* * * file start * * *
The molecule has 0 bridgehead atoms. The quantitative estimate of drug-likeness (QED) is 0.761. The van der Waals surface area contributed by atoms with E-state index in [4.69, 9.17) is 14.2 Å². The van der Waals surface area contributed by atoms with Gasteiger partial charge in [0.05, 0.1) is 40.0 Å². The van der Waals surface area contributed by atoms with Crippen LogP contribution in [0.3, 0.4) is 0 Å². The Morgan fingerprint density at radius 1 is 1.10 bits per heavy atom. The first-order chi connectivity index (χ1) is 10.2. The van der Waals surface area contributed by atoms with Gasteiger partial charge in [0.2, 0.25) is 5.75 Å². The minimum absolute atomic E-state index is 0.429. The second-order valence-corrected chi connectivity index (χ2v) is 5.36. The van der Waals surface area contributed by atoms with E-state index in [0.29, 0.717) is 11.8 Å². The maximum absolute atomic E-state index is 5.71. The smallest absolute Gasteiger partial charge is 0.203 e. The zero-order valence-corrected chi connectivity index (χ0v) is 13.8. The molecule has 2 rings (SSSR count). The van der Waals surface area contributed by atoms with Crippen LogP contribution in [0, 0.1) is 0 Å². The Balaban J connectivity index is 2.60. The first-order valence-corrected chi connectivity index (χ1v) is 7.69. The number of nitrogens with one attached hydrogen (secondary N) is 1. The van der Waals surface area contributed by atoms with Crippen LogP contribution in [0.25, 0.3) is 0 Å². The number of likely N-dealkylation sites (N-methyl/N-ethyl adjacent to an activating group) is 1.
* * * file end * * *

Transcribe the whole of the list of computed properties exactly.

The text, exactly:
The molecule has 0 bridgehead atoms. The quantitative estimate of drug-likeness (QED) is 0.761. The van der Waals surface area contributed by atoms with E-state index in [4.69, 9.17) is 14.2 Å². The van der Waals surface area contributed by atoms with Gasteiger partial charge in [0.05, 0.1) is 40.0 Å². The van der Waals surface area contributed by atoms with Crippen LogP contribution in [0.3, 0.4) is 0 Å². The Morgan fingerprint density at radius 1 is 1.10 bits per heavy atom. The first-order chi connectivity index (χ1) is 10.2. The van der Waals surface area contributed by atoms with Gasteiger partial charge in [0.2, 0.25) is 5.75 Å². The minimum absolute atomic E-state index is 0.429. The second-order valence-corrected chi connectivity index (χ2v) is 5.36. The van der Waals surface area contributed by atoms with E-state index in [0.29, 0.717) is 11.8 Å². The maximum absolute atomic E-state index is 5.71. The smallest absolute Gasteiger partial charge is 0.203 e. The zero-order valence-corrected chi connectivity index (χ0v) is 13.8. The molecule has 2 rings (SSSR count). The van der Waals surface area contributed by atoms with Crippen LogP contribution in [0, 0.1) is 0 Å². The Balaban J connectivity index is 2.60. The first-order valence-corrected chi connectivity index (χ1v) is 7.69. The number of nitrogens with one attached hydrogen (secondary N) is 1. The van der Waals surface area contributed by atoms with Crippen LogP contribution in [0.25, 0.3) is 0 Å². The number of likely N-dealkylation sites (N-methyl/N-ethyl adjacent to an activating group) is 1.